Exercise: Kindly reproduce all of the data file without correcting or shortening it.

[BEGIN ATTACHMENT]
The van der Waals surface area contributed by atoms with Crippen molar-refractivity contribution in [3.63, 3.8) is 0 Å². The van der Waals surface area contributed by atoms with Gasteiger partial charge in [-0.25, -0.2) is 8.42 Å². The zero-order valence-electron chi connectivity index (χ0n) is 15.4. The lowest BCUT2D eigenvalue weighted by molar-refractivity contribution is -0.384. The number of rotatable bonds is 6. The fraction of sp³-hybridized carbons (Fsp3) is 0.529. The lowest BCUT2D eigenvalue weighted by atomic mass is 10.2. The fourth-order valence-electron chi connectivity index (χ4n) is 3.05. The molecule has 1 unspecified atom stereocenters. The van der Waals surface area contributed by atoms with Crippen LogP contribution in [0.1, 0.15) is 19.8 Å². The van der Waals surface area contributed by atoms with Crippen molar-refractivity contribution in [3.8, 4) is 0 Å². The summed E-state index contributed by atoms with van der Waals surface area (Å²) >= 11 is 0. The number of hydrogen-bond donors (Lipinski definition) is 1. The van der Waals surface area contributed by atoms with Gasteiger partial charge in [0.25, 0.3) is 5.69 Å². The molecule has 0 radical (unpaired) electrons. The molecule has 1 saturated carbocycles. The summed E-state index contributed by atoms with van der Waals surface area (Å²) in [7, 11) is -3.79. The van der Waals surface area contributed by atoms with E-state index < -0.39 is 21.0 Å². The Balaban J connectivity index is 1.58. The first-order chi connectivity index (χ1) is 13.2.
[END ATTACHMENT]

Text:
The van der Waals surface area contributed by atoms with Crippen molar-refractivity contribution in [3.63, 3.8) is 0 Å². The van der Waals surface area contributed by atoms with Gasteiger partial charge in [-0.25, -0.2) is 8.42 Å². The zero-order valence-electron chi connectivity index (χ0n) is 15.4. The lowest BCUT2D eigenvalue weighted by molar-refractivity contribution is -0.384. The number of rotatable bonds is 6. The fraction of sp³-hybridized carbons (Fsp3) is 0.529. The lowest BCUT2D eigenvalue weighted by atomic mass is 10.2. The fourth-order valence-electron chi connectivity index (χ4n) is 3.05. The molecule has 1 unspecified atom stereocenters. The van der Waals surface area contributed by atoms with Crippen LogP contribution in [0.1, 0.15) is 19.8 Å². The van der Waals surface area contributed by atoms with Crippen molar-refractivity contribution in [3.8, 4) is 0 Å². The summed E-state index contributed by atoms with van der Waals surface area (Å²) >= 11 is 0. The number of hydrogen-bond donors (Lipinski definition) is 1. The van der Waals surface area contributed by atoms with Gasteiger partial charge in [0.25, 0.3) is 5.69 Å². The molecule has 0 radical (unpaired) electrons. The molecule has 1 saturated carbocycles. The summed E-state index contributed by atoms with van der Waals surface area (Å²) in [7, 11) is -3.79. The van der Waals surface area contributed by atoms with E-state index < -0.39 is 21.0 Å². The Balaban J connectivity index is 1.58. The first-order chi connectivity index (χ1) is 13.2.